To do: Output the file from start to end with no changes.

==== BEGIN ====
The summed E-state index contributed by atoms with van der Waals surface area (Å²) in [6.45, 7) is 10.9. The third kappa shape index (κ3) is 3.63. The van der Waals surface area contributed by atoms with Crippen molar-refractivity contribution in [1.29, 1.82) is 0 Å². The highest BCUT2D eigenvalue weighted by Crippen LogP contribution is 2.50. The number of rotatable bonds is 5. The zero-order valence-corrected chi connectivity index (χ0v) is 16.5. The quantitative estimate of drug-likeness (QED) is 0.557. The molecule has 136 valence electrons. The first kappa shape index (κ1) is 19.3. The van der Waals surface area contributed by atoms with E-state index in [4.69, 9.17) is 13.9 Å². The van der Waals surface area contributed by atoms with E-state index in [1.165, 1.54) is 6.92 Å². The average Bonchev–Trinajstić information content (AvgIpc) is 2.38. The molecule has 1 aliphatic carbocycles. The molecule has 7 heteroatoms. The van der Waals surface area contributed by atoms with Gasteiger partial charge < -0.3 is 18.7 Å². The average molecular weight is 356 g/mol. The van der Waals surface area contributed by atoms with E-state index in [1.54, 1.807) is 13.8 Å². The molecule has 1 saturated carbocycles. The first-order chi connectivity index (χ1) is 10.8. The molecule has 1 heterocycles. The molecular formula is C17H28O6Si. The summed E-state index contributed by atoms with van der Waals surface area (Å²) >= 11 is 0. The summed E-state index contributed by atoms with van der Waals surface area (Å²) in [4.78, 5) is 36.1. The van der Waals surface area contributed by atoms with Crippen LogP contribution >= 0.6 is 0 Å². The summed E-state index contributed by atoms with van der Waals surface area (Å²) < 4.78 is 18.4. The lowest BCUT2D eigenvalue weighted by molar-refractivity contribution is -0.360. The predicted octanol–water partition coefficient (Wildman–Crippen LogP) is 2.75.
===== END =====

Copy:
The summed E-state index contributed by atoms with van der Waals surface area (Å²) in [6.45, 7) is 10.9. The third kappa shape index (κ3) is 3.63. The van der Waals surface area contributed by atoms with Crippen molar-refractivity contribution in [1.29, 1.82) is 0 Å². The highest BCUT2D eigenvalue weighted by Crippen LogP contribution is 2.50. The number of rotatable bonds is 5. The zero-order valence-corrected chi connectivity index (χ0v) is 16.5. The quantitative estimate of drug-likeness (QED) is 0.557. The molecule has 136 valence electrons. The first kappa shape index (κ1) is 19.3. The van der Waals surface area contributed by atoms with E-state index in [4.69, 9.17) is 13.9 Å². The van der Waals surface area contributed by atoms with E-state index in [1.165, 1.54) is 6.92 Å². The average Bonchev–Trinajstić information content (AvgIpc) is 2.38. The molecule has 1 aliphatic carbocycles. The molecule has 7 heteroatoms. The van der Waals surface area contributed by atoms with Gasteiger partial charge < -0.3 is 18.7 Å². The average molecular weight is 356 g/mol. The van der Waals surface area contributed by atoms with E-state index in [1.54, 1.807) is 13.8 Å². The molecule has 1 saturated carbocycles. The first-order chi connectivity index (χ1) is 10.8. The molecule has 1 heterocycles. The molecular formula is C17H28O6Si. The summed E-state index contributed by atoms with van der Waals surface area (Å²) >= 11 is 0. The summed E-state index contributed by atoms with van der Waals surface area (Å²) in [4.78, 5) is 36.1. The van der Waals surface area contributed by atoms with Crippen LogP contribution >= 0.6 is 0 Å². The summed E-state index contributed by atoms with van der Waals surface area (Å²) < 4.78 is 18.4. The lowest BCUT2D eigenvalue weighted by molar-refractivity contribution is -0.360. The predicted octanol–water partition coefficient (Wildman–Crippen LogP) is 2.75.